SOUTH DAKOTA V. NEVILLE, 459 U. S. 553 (1983)Subscribe to Cases that cite 459 U. S. 553
U.S. Supreme Court
South Dakota v. Neville, 459 U.S. 553 (1983)
South Dakota v. Neville
Argued December 8, 1982
Decided February 22, 1983
459 U.S. 553
A South Dakota statute permits a person suspected of driving while intoxicated to refuse to submit to a blood alcohol test, but authorizes revocation of the driver's license of a person so refusing the test and permits such refusal to be used against him at trial. When respondent was arrested by police officers in South Dakota for driving while intoxicated, the officers asked him to submit to a blood alcohol test and warned him that he could lose his license if he refused, but did not warn him that the refusal could be used against him at trial. Respondent refused to take the test. The South Dakota trial court granted respondent's motion to suppress all evidence of his refusal to take the blood alcohol test. The South Dakota Supreme Court affirmed on the ground that the statute allowing introduction of evidence of the refusal violated the privilege against self-incrimination.
1. The admission into evidence of a defendant's refusal to submit to a blood alcohol test does not offend his Fifth Amendment right against self-incrimination. A refusal to take such a test, after a police officer has lawfully requested it, is not an act coerced by the officer, and thus is not protected by the privilege against self-incrimination. The offer of taking the test is clearly legitimate, and becomes no less legitimate when the State offers a second option of refusing the test, with the attendant penalties for making that choice. Pp. 459 U. S. 558-564.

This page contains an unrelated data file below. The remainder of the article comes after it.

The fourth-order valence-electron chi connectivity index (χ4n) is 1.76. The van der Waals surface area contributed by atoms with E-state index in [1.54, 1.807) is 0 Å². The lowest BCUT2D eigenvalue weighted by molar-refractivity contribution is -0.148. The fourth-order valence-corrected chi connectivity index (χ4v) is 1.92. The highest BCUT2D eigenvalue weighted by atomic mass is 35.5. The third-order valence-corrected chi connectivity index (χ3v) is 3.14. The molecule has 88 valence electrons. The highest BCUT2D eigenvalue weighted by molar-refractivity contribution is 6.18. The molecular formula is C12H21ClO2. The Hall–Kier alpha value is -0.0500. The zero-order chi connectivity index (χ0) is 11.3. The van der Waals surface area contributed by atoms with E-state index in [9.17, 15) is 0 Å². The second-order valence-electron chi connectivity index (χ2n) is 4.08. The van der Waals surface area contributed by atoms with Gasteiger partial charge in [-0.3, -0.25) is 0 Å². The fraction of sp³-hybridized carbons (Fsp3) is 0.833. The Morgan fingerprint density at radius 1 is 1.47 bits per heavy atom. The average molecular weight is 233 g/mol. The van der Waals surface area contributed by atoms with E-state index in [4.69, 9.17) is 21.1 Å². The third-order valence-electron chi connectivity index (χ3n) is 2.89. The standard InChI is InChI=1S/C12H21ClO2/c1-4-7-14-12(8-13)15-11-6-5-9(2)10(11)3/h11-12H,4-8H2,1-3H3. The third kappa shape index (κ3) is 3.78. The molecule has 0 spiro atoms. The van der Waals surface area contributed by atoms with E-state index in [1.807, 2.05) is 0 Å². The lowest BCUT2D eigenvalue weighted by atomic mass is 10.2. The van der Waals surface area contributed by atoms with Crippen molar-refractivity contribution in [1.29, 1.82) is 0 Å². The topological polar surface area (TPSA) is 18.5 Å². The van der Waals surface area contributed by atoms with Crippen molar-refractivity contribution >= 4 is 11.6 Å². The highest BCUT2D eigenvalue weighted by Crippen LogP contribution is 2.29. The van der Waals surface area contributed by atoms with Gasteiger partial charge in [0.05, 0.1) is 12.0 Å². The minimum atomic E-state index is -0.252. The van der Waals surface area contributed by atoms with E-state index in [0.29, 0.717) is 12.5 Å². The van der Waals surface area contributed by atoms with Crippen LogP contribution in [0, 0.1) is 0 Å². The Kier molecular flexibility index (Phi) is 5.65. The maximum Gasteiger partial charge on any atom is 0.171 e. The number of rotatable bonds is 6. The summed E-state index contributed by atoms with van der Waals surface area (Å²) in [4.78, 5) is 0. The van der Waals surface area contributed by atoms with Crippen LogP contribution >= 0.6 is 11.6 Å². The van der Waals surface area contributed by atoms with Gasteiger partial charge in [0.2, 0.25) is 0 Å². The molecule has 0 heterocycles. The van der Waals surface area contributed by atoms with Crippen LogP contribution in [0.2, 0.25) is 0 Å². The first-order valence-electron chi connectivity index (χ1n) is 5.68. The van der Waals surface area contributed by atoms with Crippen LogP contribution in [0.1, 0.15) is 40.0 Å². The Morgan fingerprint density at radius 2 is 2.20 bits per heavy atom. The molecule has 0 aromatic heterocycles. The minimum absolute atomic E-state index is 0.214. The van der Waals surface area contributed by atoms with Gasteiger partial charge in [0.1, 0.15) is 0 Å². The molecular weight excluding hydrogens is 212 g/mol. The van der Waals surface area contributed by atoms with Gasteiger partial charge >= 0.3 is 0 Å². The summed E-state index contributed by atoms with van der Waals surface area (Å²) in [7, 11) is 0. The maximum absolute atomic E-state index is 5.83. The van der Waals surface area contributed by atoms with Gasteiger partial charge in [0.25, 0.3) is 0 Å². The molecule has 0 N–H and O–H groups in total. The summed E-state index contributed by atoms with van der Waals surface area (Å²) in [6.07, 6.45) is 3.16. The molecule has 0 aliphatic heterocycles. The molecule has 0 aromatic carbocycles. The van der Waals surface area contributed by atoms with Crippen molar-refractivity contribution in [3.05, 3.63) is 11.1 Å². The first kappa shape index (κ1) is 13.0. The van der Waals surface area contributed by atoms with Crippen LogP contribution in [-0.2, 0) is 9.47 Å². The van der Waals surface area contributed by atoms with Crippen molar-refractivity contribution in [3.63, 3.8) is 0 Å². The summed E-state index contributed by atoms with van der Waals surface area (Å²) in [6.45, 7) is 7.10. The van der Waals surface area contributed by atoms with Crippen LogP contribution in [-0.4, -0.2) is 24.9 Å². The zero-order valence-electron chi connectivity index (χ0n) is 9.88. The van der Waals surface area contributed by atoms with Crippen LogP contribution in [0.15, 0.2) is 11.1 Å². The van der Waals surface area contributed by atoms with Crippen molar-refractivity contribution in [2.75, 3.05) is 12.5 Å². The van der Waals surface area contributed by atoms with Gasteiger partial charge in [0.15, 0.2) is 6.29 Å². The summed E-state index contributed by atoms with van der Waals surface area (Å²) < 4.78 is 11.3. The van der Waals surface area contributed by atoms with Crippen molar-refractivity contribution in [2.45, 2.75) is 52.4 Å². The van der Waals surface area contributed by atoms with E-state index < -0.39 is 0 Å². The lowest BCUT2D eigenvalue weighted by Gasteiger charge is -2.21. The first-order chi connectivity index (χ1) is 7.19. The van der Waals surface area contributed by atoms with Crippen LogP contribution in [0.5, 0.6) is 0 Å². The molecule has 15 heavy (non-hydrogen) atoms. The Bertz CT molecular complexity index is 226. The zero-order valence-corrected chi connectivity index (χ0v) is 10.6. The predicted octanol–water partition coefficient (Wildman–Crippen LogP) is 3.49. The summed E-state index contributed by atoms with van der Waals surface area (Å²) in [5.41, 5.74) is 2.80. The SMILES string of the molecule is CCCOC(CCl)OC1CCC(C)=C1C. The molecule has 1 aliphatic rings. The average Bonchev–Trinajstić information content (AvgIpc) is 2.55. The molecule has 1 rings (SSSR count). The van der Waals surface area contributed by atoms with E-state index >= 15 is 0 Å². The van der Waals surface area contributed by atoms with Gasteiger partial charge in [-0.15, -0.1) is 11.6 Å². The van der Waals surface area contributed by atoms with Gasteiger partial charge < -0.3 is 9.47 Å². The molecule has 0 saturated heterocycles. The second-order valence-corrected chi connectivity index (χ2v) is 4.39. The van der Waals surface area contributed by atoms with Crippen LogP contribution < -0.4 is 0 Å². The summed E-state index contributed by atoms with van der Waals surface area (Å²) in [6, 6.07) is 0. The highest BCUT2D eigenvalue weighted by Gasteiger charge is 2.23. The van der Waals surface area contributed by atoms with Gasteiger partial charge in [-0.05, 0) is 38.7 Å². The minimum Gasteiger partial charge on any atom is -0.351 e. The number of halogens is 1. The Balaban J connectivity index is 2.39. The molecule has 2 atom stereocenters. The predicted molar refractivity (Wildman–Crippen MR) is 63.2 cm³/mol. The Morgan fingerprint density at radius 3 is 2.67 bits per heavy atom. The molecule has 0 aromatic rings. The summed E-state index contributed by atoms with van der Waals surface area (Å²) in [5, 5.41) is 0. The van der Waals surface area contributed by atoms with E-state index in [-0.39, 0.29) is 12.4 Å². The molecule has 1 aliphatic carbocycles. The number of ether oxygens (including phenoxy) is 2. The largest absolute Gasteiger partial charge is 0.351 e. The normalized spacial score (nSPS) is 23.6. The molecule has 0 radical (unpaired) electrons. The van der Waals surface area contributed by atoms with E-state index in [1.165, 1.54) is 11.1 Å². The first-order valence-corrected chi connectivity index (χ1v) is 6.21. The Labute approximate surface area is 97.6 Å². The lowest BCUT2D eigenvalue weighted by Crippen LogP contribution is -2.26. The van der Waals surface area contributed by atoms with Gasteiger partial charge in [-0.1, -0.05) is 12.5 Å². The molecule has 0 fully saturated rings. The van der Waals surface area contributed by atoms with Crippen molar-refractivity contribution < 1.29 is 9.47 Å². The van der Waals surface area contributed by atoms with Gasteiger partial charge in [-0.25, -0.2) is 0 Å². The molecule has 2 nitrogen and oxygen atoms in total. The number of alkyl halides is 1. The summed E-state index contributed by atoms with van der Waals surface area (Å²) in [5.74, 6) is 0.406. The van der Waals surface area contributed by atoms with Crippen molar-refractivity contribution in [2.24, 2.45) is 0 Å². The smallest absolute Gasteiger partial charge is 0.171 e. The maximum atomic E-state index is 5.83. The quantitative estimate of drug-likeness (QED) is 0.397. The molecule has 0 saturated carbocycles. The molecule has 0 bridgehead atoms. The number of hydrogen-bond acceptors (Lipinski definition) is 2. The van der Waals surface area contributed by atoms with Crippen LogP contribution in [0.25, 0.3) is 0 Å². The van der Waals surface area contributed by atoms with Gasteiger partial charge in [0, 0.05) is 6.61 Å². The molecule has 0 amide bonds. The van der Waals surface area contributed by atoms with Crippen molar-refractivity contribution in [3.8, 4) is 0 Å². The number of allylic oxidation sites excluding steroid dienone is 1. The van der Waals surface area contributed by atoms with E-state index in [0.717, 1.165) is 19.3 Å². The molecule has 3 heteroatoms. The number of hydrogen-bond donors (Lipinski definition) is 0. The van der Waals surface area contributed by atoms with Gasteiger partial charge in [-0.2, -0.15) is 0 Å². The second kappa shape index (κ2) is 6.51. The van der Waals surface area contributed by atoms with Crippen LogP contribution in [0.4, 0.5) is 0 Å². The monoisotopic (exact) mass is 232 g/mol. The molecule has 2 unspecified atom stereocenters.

2. It would not be fundamentally unfair in violation of due process to use respondent's refusal to take the blood alcohol test as evidence of guilt, even though the police failed to warn him that the refusal could be used against him at trial. Doyle v. Ohio, 426 U. S. 610, distinguished. Such failure to warn was not the sort of implicit promise to forgo use of evidence that would unfairly "trick" respondent if the evidence were later offered against him at trial. Pp. 459 U. S. 564-566.
312 N.W.2d 723, reversed and remanded.
O'CONNOR, J., delivered the opinion of the Court, in which BURGER, C.J.,and BRENNAN, WHITE, BLACKMUN, POWELL, and REHNQUIST, JJ., joined. STEVENS, J., filed a dissenting opinion, in which MARSHALL, J., joined, post, p. 459 U. S. 566. chanrobles.com-red